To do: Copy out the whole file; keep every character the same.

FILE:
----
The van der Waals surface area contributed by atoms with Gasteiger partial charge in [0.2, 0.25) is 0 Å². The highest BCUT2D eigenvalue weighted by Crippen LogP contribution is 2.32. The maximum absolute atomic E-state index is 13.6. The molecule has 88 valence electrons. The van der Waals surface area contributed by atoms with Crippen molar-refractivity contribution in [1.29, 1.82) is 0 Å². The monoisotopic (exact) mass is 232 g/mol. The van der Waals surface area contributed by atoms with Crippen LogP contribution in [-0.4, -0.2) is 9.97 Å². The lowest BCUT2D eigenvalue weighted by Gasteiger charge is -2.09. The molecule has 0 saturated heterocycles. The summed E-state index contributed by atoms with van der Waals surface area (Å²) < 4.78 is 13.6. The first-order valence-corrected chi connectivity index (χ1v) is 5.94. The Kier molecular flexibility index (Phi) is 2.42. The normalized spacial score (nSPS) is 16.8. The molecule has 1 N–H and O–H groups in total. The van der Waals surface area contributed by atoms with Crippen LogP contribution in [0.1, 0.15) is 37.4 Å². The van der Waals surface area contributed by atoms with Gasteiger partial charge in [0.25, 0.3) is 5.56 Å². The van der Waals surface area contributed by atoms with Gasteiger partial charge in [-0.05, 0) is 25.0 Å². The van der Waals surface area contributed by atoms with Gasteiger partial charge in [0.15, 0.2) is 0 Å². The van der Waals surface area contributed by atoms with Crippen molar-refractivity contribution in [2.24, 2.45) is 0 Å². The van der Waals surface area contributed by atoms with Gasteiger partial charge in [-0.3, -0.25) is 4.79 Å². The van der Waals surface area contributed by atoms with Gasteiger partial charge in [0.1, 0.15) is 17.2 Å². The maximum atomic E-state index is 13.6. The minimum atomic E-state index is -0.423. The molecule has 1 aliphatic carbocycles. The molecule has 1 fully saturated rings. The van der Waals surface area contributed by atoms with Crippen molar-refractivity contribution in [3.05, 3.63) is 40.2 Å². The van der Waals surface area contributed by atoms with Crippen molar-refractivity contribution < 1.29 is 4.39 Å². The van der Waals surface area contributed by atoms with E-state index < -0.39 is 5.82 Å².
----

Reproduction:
The van der Waals surface area contributed by atoms with Gasteiger partial charge in [0.2, 0.25) is 0 Å². The highest BCUT2D eigenvalue weighted by Crippen LogP contribution is 2.32. The maximum absolute atomic E-state index is 13.6. The molecule has 88 valence electrons. The van der Waals surface area contributed by atoms with Crippen molar-refractivity contribution in [1.29, 1.82) is 0 Å². The monoisotopic (exact) mass is 232 g/mol. The van der Waals surface area contributed by atoms with Crippen LogP contribution in [-0.4, -0.2) is 9.97 Å². The lowest BCUT2D eigenvalue weighted by Gasteiger charge is -2.09. The molecule has 0 saturated heterocycles. The summed E-state index contributed by atoms with van der Waals surface area (Å²) < 4.78 is 13.6. The first-order valence-corrected chi connectivity index (χ1v) is 5.94. The Kier molecular flexibility index (Phi) is 2.42. The normalized spacial score (nSPS) is 16.8. The molecule has 1 N–H and O–H groups in total. The van der Waals surface area contributed by atoms with Crippen LogP contribution in [0.1, 0.15) is 37.4 Å². The van der Waals surface area contributed by atoms with Gasteiger partial charge in [0.25, 0.3) is 5.56 Å². The van der Waals surface area contributed by atoms with Gasteiger partial charge in [-0.05, 0) is 25.0 Å². The van der Waals surface area contributed by atoms with Gasteiger partial charge in [0.15, 0.2) is 0 Å². The van der Waals surface area contributed by atoms with Crippen molar-refractivity contribution in [2.24, 2.45) is 0 Å². The van der Waals surface area contributed by atoms with Gasteiger partial charge in [-0.3, -0.25) is 4.79 Å². The van der Waals surface area contributed by atoms with Gasteiger partial charge in [0.1, 0.15) is 17.2 Å². The maximum atomic E-state index is 13.6. The minimum atomic E-state index is -0.423. The molecule has 1 aliphatic carbocycles. The molecule has 1 fully saturated rings. The van der Waals surface area contributed by atoms with Crippen molar-refractivity contribution in [3.05, 3.63) is 40.2 Å². The van der Waals surface area contributed by atoms with Crippen molar-refractivity contribution < 1.29 is 4.39 Å². The van der Waals surface area contributed by atoms with E-state index < -0.39 is 5.82 Å².